Saturday, March 16, 2013

Budget Talks: How the Latest Budget Proposals Will Affect Your Health Center

"Never base your budget requests on realistic assumptions, as this could lead to a decrease in your funding."

- Dilbert

This week House Republicans and Senate Democrats released competing budget blueprints for federal spending over the next ten years.  President Obama’s FY14 budget will also be released shortly.   In the weeks to come, you will certainly be hearing from both sides about the respective short and long-term merits of their proposals.  Although the two plans are quite different, they share a common thread—neither effectively addresses the national debt.

Despite how the short-term funding fights are ultimately resolved, even the rosiest long-term plans promise to eliminate the annual budget deficit over ten years.  Between now and then, we’ll continue adding to our $16+ Trillion national debt.  This reality means the pressure will be on squeeze the federal budget further and further. Although discretionary spending gets the lion’s share of attention, the major entitlements (Social Security, Medicare, and Medicaid) soak up the bulk of federal spending.

For many health centers that rely on Medicaid and Section 330 funding for a majority of their revenues, the outcome of these budget battles (and the ever-shrinking size of the overall federal pie) will force some to rethink their business models.  At the same time, the Affordable Care Act and broad demographic trends are creating a surge of new patients and new revenues for health centers.  Ultimately, health centers that take action now to strategically grow and plan for the future will be well-positioned—regardless of the federal budget situation.  Here are few ideas to get started:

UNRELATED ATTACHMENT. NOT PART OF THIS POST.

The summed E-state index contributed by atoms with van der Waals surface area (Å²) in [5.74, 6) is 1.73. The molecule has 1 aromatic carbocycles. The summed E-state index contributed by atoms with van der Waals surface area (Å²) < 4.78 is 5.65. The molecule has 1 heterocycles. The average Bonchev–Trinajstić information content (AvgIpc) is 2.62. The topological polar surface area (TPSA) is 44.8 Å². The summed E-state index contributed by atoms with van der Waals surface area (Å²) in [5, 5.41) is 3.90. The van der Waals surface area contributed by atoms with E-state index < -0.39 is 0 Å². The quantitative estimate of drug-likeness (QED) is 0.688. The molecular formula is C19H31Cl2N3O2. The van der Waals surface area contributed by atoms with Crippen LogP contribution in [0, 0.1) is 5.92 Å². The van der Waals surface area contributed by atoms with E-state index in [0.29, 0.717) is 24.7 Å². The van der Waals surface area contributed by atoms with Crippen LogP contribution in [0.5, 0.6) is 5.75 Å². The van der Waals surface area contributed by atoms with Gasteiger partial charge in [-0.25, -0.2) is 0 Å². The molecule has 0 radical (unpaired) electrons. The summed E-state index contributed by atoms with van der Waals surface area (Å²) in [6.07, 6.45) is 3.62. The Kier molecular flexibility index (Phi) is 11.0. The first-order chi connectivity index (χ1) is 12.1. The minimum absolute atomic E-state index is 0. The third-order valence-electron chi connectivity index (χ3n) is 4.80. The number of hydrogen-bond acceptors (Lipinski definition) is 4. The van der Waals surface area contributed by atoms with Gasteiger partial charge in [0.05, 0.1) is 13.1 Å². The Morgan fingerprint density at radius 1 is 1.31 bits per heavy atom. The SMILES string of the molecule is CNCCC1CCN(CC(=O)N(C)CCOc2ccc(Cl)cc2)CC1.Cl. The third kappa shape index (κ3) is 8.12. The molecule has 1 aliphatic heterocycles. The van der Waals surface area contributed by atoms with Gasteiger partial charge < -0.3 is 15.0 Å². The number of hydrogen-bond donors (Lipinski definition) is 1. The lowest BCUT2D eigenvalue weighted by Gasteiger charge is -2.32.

What you can do now:

·         Evaluate your finances and balance sheet.  Conduct a sensitivity analysis to evaluate the impact of the possible changes to your health center’s funding streams, and develop a capitalization plan to ensure you have a sufficient cash “cushion” to weather the changes on the horizon.

·         Examine your market to determine opportunities for growth in light of new health insurance exchanges and/or Medicaid expansion.

·         Develop and implement a strategic plan for growth that includes an operational and program and staffing plan. 

·         Develop an outreach plan for connecting to the newly insured population, as well as a plan to assist your currently uninsured patients in navigating their new insurance options. 

·         Consider beefing up your development and fundraising efforts for ongoing support as well as capital support.


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